We opted to celebrate two birthdays and perfect weather with Budget Bikes, a three hour personalized bike tour throughout the city. Sometimes, there is nothing like blue skies and bike lanes. Because Barcelona is fairly flat with wide streets and lined with bike lanes, it is the ideal biking city. Without this tour, there are so many crevices we would have overlooked. I was quickly entranced by the alleys of the beautiful Born neighborhood. I even fell off at one point after colliding with a pole because I could not stop looking up and around at all of the beautiful apartments and specialty boutiques. Many utilize the city’s bike rental system, which I have only seen elsewhere in Montreal. Most streets carry a rack of pristine red rental bikes which tend to be inexpensive and can be locked and returned in any of the infinite locations.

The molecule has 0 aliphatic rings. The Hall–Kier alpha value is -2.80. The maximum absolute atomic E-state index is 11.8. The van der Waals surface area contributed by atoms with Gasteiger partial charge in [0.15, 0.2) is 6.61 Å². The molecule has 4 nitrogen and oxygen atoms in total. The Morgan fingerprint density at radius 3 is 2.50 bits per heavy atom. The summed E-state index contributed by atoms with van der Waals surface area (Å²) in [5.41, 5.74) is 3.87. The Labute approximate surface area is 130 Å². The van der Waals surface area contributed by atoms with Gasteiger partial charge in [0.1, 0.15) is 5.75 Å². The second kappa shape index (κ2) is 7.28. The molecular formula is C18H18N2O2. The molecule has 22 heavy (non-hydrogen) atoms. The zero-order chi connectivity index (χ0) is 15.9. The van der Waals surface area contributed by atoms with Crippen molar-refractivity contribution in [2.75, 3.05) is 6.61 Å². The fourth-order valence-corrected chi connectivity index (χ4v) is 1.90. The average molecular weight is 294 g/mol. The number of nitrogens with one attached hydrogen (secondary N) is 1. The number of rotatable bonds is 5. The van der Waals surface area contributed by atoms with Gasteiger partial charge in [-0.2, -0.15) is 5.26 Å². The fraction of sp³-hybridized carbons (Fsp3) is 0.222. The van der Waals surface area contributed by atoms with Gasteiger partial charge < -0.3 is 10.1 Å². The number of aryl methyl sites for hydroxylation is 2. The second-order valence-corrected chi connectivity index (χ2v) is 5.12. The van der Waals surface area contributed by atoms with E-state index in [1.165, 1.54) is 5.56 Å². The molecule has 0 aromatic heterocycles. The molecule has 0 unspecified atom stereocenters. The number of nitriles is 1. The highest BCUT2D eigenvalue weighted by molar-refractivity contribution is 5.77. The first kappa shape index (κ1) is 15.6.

Inspired by tour guide Rick Steves, I have created my own (totally useless and completely baseless) top 5 for my time in the city:
1. La Sagrada Familia
2. Bike Tour of Old City
3. Bo De B-cheap eats in Barconleta
4. Teatro Apolo-Nasty Mondays
5. Dressing up for Carnaval…and realizing that we were the only ones who did so